In the years before the Emancipation Proclamation of 1863, Southern whites feared the end of slavery. These fears were shared by plantation slave owners and white yeomen farmers alike. While the type of fears varied, they all shared a common thread of unabashed racism. In addition, most fears were rooted in a concern for social order and economic development.
One of the biggest fears articulated before and after the Civil War was the issue of racial mixing. Under slavery, the relationship between white masters and their black slaves created a hierarchical social structure in which sexual relations between the two groups were forbidden. Southern whites enjoyed an unquestioned position of superiority. Some Southerners worried that if slavery were abolished, the two groups would intermingle and form sexual relationships. This, they thought, would lead to the destruction of the white race's superior status in the South. In the years after emancipation, miscegenation laws and other social structures helped to preserve white superiority in the South, irrespective of the ' "free" status of blacks.
Competition with the Poor
Even poor, non-slave-owning whites saw danger in ending the institution of slavery. While considered to be inferior to their slave-owning counterparts, poor whites benefited implicitly from slavery. With blacks enslaved, poor whites faced little economic competition for ownership of land or for employment as labor. Free blacks, however, could compete against them for land and jobs, which would lessen the financial status of poor whites. In addition, the enslavement of blacks kept poor farmers from being the absolute lowest ranks of Southern society. Freeing the slaves jeopardized this social hierarchy, and so the poor tended to oppose ending slavery.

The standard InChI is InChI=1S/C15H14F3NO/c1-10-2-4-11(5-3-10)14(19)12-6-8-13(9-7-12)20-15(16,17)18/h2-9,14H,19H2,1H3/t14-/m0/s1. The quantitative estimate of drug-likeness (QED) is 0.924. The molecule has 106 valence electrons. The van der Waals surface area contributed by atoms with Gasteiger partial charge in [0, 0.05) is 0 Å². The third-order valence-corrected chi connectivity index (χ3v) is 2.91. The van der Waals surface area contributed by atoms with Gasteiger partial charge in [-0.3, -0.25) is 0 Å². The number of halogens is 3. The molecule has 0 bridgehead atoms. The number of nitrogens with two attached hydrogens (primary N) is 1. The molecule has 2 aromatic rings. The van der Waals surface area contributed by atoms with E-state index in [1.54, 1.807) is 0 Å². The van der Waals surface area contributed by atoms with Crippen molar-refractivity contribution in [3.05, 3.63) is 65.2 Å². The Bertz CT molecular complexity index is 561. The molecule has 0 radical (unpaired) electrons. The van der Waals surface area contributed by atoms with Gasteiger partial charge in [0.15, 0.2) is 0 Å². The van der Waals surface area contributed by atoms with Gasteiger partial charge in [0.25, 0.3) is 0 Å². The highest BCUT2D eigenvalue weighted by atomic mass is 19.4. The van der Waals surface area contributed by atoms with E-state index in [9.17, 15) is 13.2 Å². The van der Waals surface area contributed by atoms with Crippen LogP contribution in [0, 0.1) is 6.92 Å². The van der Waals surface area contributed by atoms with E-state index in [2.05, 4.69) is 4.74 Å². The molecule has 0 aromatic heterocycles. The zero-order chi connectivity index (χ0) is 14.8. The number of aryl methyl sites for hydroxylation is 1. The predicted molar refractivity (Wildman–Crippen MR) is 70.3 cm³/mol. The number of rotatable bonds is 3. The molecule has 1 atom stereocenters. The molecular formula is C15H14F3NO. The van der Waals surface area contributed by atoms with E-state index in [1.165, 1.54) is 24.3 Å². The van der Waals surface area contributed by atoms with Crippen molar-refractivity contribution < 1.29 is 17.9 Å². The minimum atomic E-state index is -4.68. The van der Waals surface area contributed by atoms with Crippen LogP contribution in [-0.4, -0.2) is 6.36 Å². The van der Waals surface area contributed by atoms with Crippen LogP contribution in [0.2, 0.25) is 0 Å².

For large and small plantation owners, slavery supported their livelihood. In addition, this system formed the foundation of the Southern economy -- and many feared that its destruction would bring economic turmoil. By 1850, the Southern states were responsible for producing 80 percent of the world's cotton, and most of this was harvested by slaves. This was the engine of the Southern economy, and replacing unpaid slaves with paid labor was an unimaginable economic transformation that plantation owners feared.
Before emancipation, Southern whites feared the activities of freed slaves, who did not have plantation servitude to occupy their time. Events like the Nat Turner slave revolt terrified Southern whites and led many to believe that freed slaves would bring anarchy and chaos to the region. Evidence of these fears came after the Civil War, when Southern legislatures rapidly enacted "Black Codes" to condemn the behaviors they anticipated from freed slaves. Vagrancy and unemployment were banned with severe punishment -- including imprisonment and hard labor -- so recently freed slaves were essentially forced into low-paid servitude. These same vagrancy laws were not applied to whites.
- University of Dayton: Julie Novkov: Racial Constructions: The Legal Regulation of Miscegenation in Alabama
- University of Illinois: Modern American Poetry: About the Civil War
- Constitutional Rights Foundation: The Southern "Black Codes" of 1865-66
- Civil War Trust: Why Non-Slaveholding Southerners Fought
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